The highlight of the month was definitely the road trip we took over the mid-semester study break. We traveled up the coast of Western Australia, making stops at Kalbarri, Exmouth and Karijini. Speed summary: nine mates, eight days, three tents, two cars, and over 40 hours of driving!
Our first stop was Kalbarri National Park, where we stayed for one night on our way up to Exmouth. Kalbarri is full of sandstone sea cliffs that look out over the Indian Ocean. It also contains the lower half of the Murchison River, which has cut a massive gorge in the rock over the years and created some really magnificent geological formations.
Next we went to Exmouth, a small beach town on the coast. Exmouth is all about snorkeling Ningaloo Reef. Ningaloo Reef is one of the longest fringing reefs (reefs that hug the shoreline) in the world so you can walk a few steps into the water and see tons of different corals and marine life! Both of our snorkeling sites were in Cape Range National Park. We visited Turquoise Bay and Oyster Stacks, the latter of which is so shallow that you can only snorkel during high tide. They were both so amazing that we went back to those same spots on our second day. We saw tons of colorful parrot fish, box fish, starfish and sea turtles, to name a few. We also spent hours sunbathing and tossing a football around on the beach, and at night we’d stargaze. We also hiked two gorges in the national park where we saw wild rock wallabies and rays swimming in one of the estuaries.
We spent the last three days of our trip in Karijini National Park. Karijini is a huge national park with tons of gorges and red dirt that stains everything you own. We hiked four gorges that each had unique rock faces and freshwater pools, streams and waterfalls. Some hikes we even had to take off our shoes (and sometimes bags) and wade or swim through the water to get to the end. Most days the temperature was over 100 °F so the cool water always felt amazing. We also hiked up Mt. Bruce, the second highest mountain in Western Australia, at 3:00 am and got to the top just in time to see the sunrise. I was exhausted by the end of it but the view was well worth it. In between hikes we swam a lot, cliff jumped where it was deep enough, and explored each area as much as we could. My favorite hike was Knox Gorge, which ended at a peaceful lagoon that had bats flying overhead and a resident python that was beautiful but slightly terrifying.
The landscapes of Australia continue to amaze me, and I am so grateful for this experience and all the people I get to share it with. Now if you’ll excuse me, I have a week’s worth of studying to catch up on.
Matt’s ecological thought of the month: A lot of the plants here are hard and poky – self-defense mechanism or dehydration (or both)?
Australian slang of the month: Ranga (= redhead)
I haven’t talked much about academics yet, but I swear I’m studying here too not just having fun. This semester I’m taking Conservation Biology, Environmental Economics, Plant Biology, Environmental Policy and Planning, and Hydrology. I love them all but I do wish Notre Dame didn’t make us enroll in 5 courses while we’re here. Anyways, classes here run a little differently than in the U.S. UWA requires that all lectures get recorded and posted online so attendance is really poor. For example, there are 60 students in my Conservation Biology class and only 10-12 of us regularly show up for lectures. Aside from attendance, the professors are great and everyone addresses them by their first name which is cool. Some of the assignments that I’ve done and enjoyed are a policy brief on green roofs in Australia, a paper on the economics of deforestation, and a research report on Grevillea, a threatened plant genus that is endemic to Australia. A lot of my classes are field-heavy too which is fun. For Conservation Biology we visited the Perth Zoo, Karakamia Wildlife Sanctuary, and Kings Park to see some of the conservation efforts they’re undertaking firsthand. For Hydrology we had an “Amazing Catchment Race” where they gave us UWA vehicles and we drove to different bodies of water around the city to collect a variety of data: flow measurements, nutrient concentrations, all that fun stuff. Our team didn’t win (I’m pretty sure we got last actually) but it was a good time.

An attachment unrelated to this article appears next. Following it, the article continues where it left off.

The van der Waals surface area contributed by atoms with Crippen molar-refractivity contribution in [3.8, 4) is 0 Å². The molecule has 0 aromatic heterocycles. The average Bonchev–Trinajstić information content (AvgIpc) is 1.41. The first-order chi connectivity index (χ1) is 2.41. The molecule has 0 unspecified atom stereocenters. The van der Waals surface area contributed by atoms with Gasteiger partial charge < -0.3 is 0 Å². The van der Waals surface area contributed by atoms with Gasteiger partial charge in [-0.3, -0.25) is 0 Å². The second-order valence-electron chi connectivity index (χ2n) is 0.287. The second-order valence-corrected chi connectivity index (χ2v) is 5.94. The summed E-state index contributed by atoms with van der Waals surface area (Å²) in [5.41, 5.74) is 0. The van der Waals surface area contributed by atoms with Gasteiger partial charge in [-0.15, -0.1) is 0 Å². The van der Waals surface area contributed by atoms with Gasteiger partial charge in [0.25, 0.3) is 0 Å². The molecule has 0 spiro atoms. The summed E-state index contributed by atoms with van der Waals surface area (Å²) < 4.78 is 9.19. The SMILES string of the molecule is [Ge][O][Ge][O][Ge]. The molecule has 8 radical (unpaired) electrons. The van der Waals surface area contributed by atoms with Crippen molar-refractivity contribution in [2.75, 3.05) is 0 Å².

Outside of class, Notre Dame has been organizing cultural excursions for us to places in and around Perth. We’re accompanied by an Anthropology professor and one of his master’s students, and they manage to fit a lot of information into our short trips. This month they took us to Margaret River, a region in the southwest corner of Western Australia that is known for its wineries and surfing culture. It’s also a globally recognized biodiversity hotspot. During our trip we did a wine tasting at Cullen’s Winery, volunteered with Margaret River Nature Conservation to remove invasive weeds, and took a surfing lesson at 8 am so we could get back in time for the intercollege Australian rules football (footy for short) grand finals. It was my first time watching footy and I loved it – our college took first for the girls and second for the guys. Footy is a really rough sport with lots of tackling, no pads, and a strong teamwork aspect.